Student debt has a few unique characteristics from other forms of consumer debt like credit cards and mortgages. One of the most important distinctions is that student debt is more difficult to discharge in bankruptcy than other forms of debt. Indeed, some horror stories about student loans have led to the myth that student loans cannot be wiped out even in extreme cases like death or when you declare bankruptcy.
While it’s true that it’s harder to get rid of student debt than other kinds of consumer debt, it’s not impossible. The trick is, you have to pass what is known as the Brunner test to make that happen. Usually that requires meeting a factor to prove undue hardship, like making a good-faith effort to pay back your loans before filing bankruptcy or being unable to make student loan payments while maintaining a minimum standard of life for much or all of the repayment period.
The Brunner test “only applies to loans made by the federal government or a non-profit,” Stanley Tate, a Missouri-based attorney who specializes in student loans, explained in a phone interview. “[Private loans] are getting easier to discharge in bankruptcy.”
6. How many days late can I be on my payments before my credit score gets dinged?
As far as your credit score is concerned, student loan debt can actually be pretty forgiving. In addition to what’s typically a six-month grace period, student loan debt does not go into delinquency until 90 days after your first late payment, at which point your servicer will report it to the credit bureaus.
Technically, that gives you nearly nine months of not paying your student loans before your credit score will be affected — although this strategy is not advisable since your interest begins accruing as soon as you graduate.
7. My monthly payments are too high. Should I refinance?
Refinancing can save you thousands of dollars, but you need to proceed with care. One recent analysis found that refinancers with a median balance of $15,000 saved about $3,000 over the next 10 or 15 years, depending on the specific terms of their loan. In order to qualify for the best rates, you’ll also need a spotless payment record and a solid credit score of 740 or more.
To refinance a federal loan, you have to switch to a private lender, since the federal government does not provide refinancing. That means that you will lose many of the protections that come with your orginal federal loan, the most important of which is the ability to apply for income-driven repayment plans or apply for loan forgiveness for working in public service.
But if you’re confident about your future earnings, and especially if you’re unhappy with the servicer on your federal student loans, then there’s a good argument for checking typical rates based on your loan balance, income and credit score to see how much you can save. Just be sure to confine your search for refinancing to a short period of time (about 30 days), as each inquiry on your credit can lower your credit score.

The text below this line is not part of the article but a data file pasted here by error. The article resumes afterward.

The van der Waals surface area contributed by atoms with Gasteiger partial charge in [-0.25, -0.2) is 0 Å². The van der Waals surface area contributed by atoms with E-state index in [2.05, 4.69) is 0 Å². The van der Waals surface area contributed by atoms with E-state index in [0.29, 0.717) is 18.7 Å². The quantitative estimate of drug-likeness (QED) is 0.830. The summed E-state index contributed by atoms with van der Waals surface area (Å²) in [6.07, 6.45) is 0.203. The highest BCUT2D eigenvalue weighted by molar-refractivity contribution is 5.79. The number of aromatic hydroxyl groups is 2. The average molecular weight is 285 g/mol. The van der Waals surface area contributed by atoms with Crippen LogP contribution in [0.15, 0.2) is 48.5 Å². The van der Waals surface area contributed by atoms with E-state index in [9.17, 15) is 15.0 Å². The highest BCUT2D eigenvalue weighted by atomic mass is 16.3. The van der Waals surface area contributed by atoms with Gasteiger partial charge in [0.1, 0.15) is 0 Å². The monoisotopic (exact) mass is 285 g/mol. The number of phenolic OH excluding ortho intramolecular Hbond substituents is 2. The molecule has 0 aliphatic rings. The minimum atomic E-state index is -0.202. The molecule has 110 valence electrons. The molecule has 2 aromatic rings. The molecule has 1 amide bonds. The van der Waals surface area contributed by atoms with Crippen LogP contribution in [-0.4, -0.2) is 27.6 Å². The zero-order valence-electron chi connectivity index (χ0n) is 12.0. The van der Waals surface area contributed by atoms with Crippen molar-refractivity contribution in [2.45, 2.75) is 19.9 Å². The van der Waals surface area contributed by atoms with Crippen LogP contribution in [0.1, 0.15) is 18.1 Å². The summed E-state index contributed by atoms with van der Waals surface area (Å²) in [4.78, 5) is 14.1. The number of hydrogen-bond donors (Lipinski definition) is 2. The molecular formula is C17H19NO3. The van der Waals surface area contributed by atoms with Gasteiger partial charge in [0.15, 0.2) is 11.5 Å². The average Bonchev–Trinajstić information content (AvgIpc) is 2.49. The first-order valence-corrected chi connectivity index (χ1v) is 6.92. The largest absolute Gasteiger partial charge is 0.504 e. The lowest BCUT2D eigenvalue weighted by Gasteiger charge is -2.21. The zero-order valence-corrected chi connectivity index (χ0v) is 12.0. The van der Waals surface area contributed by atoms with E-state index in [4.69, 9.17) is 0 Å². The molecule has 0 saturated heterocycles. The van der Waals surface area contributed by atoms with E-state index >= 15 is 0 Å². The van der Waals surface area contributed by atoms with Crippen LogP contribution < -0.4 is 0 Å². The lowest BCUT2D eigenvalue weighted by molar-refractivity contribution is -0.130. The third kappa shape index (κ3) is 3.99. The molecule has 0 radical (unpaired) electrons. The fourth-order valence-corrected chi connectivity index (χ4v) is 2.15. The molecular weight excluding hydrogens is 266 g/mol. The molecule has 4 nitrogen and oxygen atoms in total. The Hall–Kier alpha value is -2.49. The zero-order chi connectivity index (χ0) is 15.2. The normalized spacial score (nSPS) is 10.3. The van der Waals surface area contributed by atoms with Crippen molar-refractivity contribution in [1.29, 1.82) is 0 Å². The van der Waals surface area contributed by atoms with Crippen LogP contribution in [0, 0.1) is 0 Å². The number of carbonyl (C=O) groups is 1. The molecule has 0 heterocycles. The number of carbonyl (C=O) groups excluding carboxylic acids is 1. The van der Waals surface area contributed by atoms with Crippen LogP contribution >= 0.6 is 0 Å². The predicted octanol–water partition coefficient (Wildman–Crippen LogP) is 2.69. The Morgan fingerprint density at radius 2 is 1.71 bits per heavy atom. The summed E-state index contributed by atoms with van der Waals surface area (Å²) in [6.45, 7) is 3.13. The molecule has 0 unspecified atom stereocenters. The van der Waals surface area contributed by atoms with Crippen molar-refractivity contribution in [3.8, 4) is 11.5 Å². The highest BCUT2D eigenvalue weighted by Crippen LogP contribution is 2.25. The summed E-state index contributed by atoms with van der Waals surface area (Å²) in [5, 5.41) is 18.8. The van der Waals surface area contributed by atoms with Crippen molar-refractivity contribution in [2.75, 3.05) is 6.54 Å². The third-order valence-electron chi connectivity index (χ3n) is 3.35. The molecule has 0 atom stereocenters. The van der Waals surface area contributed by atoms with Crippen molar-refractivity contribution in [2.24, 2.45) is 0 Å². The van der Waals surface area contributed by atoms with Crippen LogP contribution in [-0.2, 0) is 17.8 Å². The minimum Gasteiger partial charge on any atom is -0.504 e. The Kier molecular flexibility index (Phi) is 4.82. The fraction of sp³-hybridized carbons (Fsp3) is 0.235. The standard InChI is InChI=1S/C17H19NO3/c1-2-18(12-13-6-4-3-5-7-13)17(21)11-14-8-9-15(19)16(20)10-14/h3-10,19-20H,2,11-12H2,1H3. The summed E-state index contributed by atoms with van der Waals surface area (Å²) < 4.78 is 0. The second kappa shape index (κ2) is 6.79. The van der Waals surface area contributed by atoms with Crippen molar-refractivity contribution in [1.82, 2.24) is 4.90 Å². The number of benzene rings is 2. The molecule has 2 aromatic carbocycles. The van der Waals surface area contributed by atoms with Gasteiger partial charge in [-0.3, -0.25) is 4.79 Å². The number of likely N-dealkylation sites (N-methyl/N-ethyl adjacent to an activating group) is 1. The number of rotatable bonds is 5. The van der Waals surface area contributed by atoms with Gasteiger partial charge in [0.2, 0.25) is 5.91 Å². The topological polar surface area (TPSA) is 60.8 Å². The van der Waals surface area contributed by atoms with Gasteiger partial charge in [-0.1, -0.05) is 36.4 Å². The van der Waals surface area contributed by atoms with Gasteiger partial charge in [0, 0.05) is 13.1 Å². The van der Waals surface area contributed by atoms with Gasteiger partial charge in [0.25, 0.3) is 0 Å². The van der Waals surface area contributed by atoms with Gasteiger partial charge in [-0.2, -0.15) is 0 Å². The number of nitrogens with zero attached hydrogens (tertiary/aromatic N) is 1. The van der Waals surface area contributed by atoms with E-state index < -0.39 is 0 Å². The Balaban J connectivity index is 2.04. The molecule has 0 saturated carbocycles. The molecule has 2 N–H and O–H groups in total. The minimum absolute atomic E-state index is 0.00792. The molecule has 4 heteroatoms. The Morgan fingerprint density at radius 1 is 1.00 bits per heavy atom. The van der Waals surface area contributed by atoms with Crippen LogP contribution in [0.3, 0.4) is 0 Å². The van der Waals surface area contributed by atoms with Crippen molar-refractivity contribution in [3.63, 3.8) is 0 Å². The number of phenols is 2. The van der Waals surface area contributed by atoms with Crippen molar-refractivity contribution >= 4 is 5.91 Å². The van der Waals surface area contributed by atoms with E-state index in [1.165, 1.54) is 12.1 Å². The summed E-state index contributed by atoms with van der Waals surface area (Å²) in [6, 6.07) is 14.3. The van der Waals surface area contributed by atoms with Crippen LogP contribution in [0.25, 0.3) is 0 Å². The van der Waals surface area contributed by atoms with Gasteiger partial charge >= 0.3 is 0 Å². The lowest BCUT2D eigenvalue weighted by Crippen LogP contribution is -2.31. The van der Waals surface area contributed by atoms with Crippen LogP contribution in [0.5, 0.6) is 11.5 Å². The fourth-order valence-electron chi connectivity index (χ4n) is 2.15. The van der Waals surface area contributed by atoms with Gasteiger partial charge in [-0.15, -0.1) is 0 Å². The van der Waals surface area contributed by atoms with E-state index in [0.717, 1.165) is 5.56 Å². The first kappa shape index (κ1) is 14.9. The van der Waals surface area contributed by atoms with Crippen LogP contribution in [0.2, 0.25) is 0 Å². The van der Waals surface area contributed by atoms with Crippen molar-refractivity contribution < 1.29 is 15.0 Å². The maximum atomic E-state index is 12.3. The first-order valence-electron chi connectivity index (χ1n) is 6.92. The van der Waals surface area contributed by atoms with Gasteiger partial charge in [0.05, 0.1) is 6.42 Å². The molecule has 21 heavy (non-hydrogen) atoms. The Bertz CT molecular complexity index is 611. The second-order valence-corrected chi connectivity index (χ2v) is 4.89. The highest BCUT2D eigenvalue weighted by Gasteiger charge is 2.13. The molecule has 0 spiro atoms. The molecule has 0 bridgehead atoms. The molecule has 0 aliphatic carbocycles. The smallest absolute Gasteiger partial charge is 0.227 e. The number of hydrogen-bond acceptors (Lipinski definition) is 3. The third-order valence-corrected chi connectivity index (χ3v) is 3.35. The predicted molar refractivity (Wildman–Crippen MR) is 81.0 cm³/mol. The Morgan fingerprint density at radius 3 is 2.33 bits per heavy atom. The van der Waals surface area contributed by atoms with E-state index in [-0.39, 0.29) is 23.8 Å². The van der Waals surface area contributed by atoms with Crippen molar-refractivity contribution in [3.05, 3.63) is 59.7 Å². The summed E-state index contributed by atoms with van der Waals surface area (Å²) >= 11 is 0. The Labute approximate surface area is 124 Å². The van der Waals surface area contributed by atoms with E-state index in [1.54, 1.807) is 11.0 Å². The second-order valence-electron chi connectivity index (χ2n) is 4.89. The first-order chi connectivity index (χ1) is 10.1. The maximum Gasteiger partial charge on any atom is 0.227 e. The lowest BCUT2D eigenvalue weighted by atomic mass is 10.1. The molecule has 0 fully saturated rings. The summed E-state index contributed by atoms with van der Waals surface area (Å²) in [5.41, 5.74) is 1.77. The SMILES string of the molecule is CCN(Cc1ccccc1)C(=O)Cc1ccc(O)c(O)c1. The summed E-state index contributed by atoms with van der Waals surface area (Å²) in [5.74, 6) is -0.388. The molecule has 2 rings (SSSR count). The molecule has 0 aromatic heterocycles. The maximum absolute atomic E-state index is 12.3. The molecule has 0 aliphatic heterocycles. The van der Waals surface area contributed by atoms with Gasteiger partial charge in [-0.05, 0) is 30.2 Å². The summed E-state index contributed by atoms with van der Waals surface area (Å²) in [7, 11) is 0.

8. What is loan forgiveness and how can I qualify?
The Public Service Loan Forgiveness program forgives the remaining balance on your loans for debtors in a handful of fields after 120 on-time payments (about 10 years). All types of jobs can qualify for the program, as long as you work for a government organization or a non-for-profit with tax-deductible status from the IRS. Volunteers through Peace Corps or AmeriCorps programs can also qualify for forgiveness.
If you work in the private sector, you might be able to find an employer willing to help you pay off your student loans. It’s an uncommon perk — only about 4% of jobs offer student loan disbursements as part of their benefits package, according to the Society for Human Resource Management’s latest report —but that’s still a slight uptick from only 3% of employers in 2015.
One thing to be extra cautious about is scammers who offer to make your debt go away like magic. A good rule for spotting scams is to never, ever pay for services upfront, especially if services sound too good to be true.
9. Who pays off the rest of my loan if it’s forgiven?
If you are able to get your student loans discharged or forgiven, then someone is ultimately on the hook for the money you borrowed. In the case of a private loan, this will be the financial institution that originated the loan, but in the case of public loans then the check ultimately winds up being picked up by taxpayers.
Because some fear that the program is too costly, there is a chance the program will be rolled back, though these changes might not be so far-reaching as some advocates feared. Under current law, for example, any amount of student debt can be forgiven if a borrow meets all the conditions, even if they borrowed hundreds of thousands of dollars. Congress might reform the program by instituting a cap.